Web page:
Winners and Losers from Black Friday Weekend

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David Goldman / AP

Ciaran Smyth takes a break from nearly five hours of shopping as he waits for his wife at Macy's in New York City on Nov. 27

Electronics stores, toy retailers and certain teen-oriented apparel companies were big winners over the Black Friday holiday weekend, with door-crashing specials and price discounts attracting much of the traffic and sales, analysts say.

Best Buy, Walmart and Amazon were the shining stars as all three successfully used heavy marketing strategies and doorbuster prices, especially in electronics, to lure shoppers.

The losers were largely retailers who a) did not have big electronics offerings, b) did not offer huge Black Friday discounts or c) are not worshipped by teens. Count among them J. Crew, Chico's and Banana Republic, which offered fewer discounts and saw traffic fall, says Goldman Sachs analyst Michelle Tan, in a note. Pacific Sunwear, Ann Taylor, Talbots and Gap stores were also weak, noted Credit Suisse analyst Paul Lejuez.

Electronics, far and away, was the lightning rod for bargain-hungry shoppers this year both in stores and online. Traffic at Best Buy was "materially bigger" and cash-register ring-ups exceeded last year's sales, says Barclays Capital senior research analyst Michael Lasser.

Analysts cannot get a complete picture of Black Friday's success until companies report fourth-quarter earnings early next year. But they closely monitored retailers on Black Friday weekend for shopper traffic and sales action. "The crowds were more significant than last year and they were moving products faster than last year," Lasser says.

Best Buy's doorbuster specials drew large Black Friday crowds with customer lines snaking around the block at many of its stores in the wee hours of the morning. Other retailers, such as Staples, Radio Shack, GameStop and hhgregg, also reaped benefits from the electronics frenzy, notes Credit Suisse analyst Gary Balter. Many offered sharp discounts on gadgets, ranging from laptops and high-definition TVs to GPS devices and e-readers, as they jockeyed to fill the void left by the demise of Circuit City in the past year. "There is an insatiable hunger for these devices and they make great gifts during the holidays," says Lasser.

"The electronics stores all did really well — I think that everybody's wish list this year has a flat-screen TV," says Rachel Weingarten, president of Octagon Strategy Group, a retail marketing consultant.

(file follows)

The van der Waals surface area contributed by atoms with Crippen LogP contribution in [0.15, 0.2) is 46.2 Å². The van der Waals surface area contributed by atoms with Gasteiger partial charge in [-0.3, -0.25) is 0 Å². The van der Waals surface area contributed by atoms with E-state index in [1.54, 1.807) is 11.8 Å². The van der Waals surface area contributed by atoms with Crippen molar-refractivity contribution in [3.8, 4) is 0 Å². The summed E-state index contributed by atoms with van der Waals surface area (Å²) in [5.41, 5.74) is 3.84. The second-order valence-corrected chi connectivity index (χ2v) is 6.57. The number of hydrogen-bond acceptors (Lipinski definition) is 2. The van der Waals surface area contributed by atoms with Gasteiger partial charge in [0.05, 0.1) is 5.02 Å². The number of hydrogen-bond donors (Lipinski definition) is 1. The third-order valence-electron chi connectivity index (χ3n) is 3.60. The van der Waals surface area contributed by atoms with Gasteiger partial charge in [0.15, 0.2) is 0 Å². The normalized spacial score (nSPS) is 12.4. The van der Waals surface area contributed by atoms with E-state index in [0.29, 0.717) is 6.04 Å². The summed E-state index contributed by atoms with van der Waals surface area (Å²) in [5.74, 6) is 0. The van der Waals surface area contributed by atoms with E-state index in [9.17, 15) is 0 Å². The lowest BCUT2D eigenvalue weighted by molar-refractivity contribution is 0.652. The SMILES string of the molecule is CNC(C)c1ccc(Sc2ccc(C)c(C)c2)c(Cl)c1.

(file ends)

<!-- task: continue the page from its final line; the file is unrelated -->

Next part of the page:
Walmart and Amazon were the wild cards, though, as both challenged electronics retailers on price every step of the way, allowing them to gain market share in the electronics sector. Walmart was especially competitive. "Walmart's [average] prices were 3.5% below Amazon, 4.2% below Target and down double digits compared to both Kmart and Toys "R" Us," said Goldman Sachs analyst Adrianne Shapira, in a note. "Walmart left no doubt as to who was the pricing leader."

One who beat the odds: Macy's, which "did really well this year and without crazy steep discounts," notes Weingarten.

Teen-oriented and casual-wear retailers, which had a slow start in November, were among the busiest over the Black Friday weekend. Companies such as Aeropostale, American Eagle Outfitters and Old Navy were big winners, wrote Credit Suisse analyst Lejuez in a research note. Traffic to Victoria's Secret and Bath & Body Works was also strong, said Kimberly Greenberger, a managing director at Citigroup Global Markets.

But it was the cyberworld that scored the biggest gains this past holiday weekend. Online sales rose 35% on Black Friday and 14% on Cyber Monday from the same periods last year, according to Coremetrics, a Web-marketing firm. The average dollar amount per online order shot up 35% on Black Friday and 38% on Cyber Monday from a year earlier, the firm said.

Amazon scored a huge win from both the surge in cybershoppers and a spike in the number of shoppers cross-checking online prices before purchasing at a bricks-and-mortar store.

In a survey conducted by Nielsen, 59% of consumers indicated they planned to shop at least once at Amazon during the holiday season, says Ken Cassar, a Nielsen analyst."

An anomaly in all of this was luxury-jewelry retailer Tiffany, whose traffic was up year-over-year, although many of its sales were on lower-end silver items, says Joseph Feldman, managing director and retail analyst at Telsey Advisory Group.

Higher-end department stores such as Saks, Nordstrom, and Neiman Marcus saw decent traffic even though they didn't offer discounts that exceeded 70% as they did last year. "Inventories are much tighter and promotions much more reasonable, which should lead to good margins," says Balter.

Analysts caution that the winners on Black Friday will not necessarily be the champions on Dec. 31. Tom Stemberg, former CEO and founder of Staples, and now managing partner of the Highland Consumer Fund, sees no correlation between Black Friday sales and a retailer's ultimate success or failure over the holiday season. "Black Friday sales are about as meaningful as Groundhog Day is to the weather forecast," says Stemberg. "What happens is every retailer blows his brains out with these door-crasher deals trying to generate traffic."

In theory, he says, doorbuster sales are designed to lure shoppers into a store, where they'll buy other items. In reality though, "the guy who shows up at 4 o'clock in the morning to get your door-crashers is way too busy racing to another store that has a door-crasher that's starting at 6 o'clock and they want to get in line," he says. "It's nuts."